Egypt Islamists Ally with Seculars for Key Election
Egypt's Muslim Brotherhood has joined forces with 17 other parties, including liberals and leftists, to form a common platform for parliamentary elections, as it seeks to allay fears among secular groups and the country's Christian minority.
In a meeting on Tuesday, the Brotherhood's Freedom and Justice Party, the liberal Wafd party, the left-leaning Tagammu and the Noor party, newly formed by Salafist Muslim hardliners, said they would "channel their efforts ... into building a state of law based on citizenship, equality and sovereignty of the people."
Tuesday's meeting also discussed the idea of a unified list for the elections.
In a statement, the parties outlined their common principles including "freedom of belief and worship", freedom of expression and a free media, the independence of the judiciary and "an economic system based on social justice."
The Supreme Council of the Armed Forces, which took over when mass protests forced veteran president Hosni Mubarak from power in February, has scheduled parliamentary elections for September.
But an autumn election is expected to play into the hands of the well entrenched Muslim Brotherhood, prompting calls from secular politicians for a delay to allow new parties to organize themselves.
Some have also called for a new constitution to be drawn up before the election, for fear that the Islamist group will otherwise have too much influence over the drafting of the charter.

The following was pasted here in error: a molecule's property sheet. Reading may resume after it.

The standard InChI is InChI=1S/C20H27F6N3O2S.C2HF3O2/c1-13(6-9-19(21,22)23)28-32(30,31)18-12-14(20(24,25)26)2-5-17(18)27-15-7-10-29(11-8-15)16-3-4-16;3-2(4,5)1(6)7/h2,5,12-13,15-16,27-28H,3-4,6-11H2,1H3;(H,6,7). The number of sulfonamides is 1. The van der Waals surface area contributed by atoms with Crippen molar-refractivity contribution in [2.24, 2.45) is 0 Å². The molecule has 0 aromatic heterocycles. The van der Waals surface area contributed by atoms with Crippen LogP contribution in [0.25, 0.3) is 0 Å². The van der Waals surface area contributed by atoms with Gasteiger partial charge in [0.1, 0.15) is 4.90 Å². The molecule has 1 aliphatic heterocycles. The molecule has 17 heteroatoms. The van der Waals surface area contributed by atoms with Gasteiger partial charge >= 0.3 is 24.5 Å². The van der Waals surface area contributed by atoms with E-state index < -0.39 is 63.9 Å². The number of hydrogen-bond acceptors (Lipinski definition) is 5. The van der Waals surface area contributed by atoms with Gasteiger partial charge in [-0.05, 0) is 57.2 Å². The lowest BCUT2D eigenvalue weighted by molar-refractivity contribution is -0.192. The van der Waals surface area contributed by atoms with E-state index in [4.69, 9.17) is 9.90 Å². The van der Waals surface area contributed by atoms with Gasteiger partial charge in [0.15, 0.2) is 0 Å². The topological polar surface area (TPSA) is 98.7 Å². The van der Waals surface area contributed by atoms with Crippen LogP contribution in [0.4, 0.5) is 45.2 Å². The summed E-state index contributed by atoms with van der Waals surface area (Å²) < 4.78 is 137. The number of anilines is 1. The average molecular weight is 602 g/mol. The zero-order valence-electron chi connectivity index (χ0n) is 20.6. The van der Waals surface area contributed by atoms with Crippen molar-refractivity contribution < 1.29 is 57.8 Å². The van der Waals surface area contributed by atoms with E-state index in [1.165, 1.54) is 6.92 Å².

Its alliance with secular parties will help the Brotherhood to put across a softer image, analysts said.
"The Brotherhood strategy is to present itself as a moderate party, not a dominant one," said Mustafa Kamel Sayyed, professor of political science at Cairo University.
"That is why they want to associate themselves with others and don't want to have candidates everywhere for the parliamentary elections and don't want to field a candidate in the presidential election," he told Agence France Presse.
Sayyed said the group's goal was to "reassure those hostile to them, and the Christians."
The Freedom and Justice Party picked a Christian number two as it sought to advertise itself as a party for all Egyptians and not just Muslims.
As it reaches out, the group has also faced challenges, including from within its own ranks.
Senior Brotherhood leader Abdul Monem Abul Futouh was expelled after he decided to stand in the presidential election, defying the group's policy not to field a candidate, and a few younger members have broken off to form their own political party.
Throwing the group another curve ball, Al-Azhar -- Sunni Islam's leading center of religious learning -- called on Monday for a "modern, democratic" and non-religious state.
But analysts say such challenges are unlikely to faze Egypt's veteran opposition movement.
The exclusion of Abul Futouh and the conflicts with the Brotherhood youth "show that there are differences within the Brotherhood but, despite these, the group manages to maintain its cohesion," Sayyed said.
Others, like political analyst Issandr al-Amrani, feel it is too early to be making electoral deals.
"Why is anyone forming an alliance of any kind when we still don't even know what kind of electoral system will be used?" Amrani wrote in the independent daily Al-Masry Al-Youm, arguing that joint lists will be more difficult if proportional representation is used.
He argues that at this critical phase, joint lists may hide the real powerbases of individual parties.
"The next elections, if they are free and fair ... will give Egyptians what the Mubarak regime denied them for three decades and no amount of polling can accurately predict -- a map of the political landscape drawn by the ballot box," Amrani said.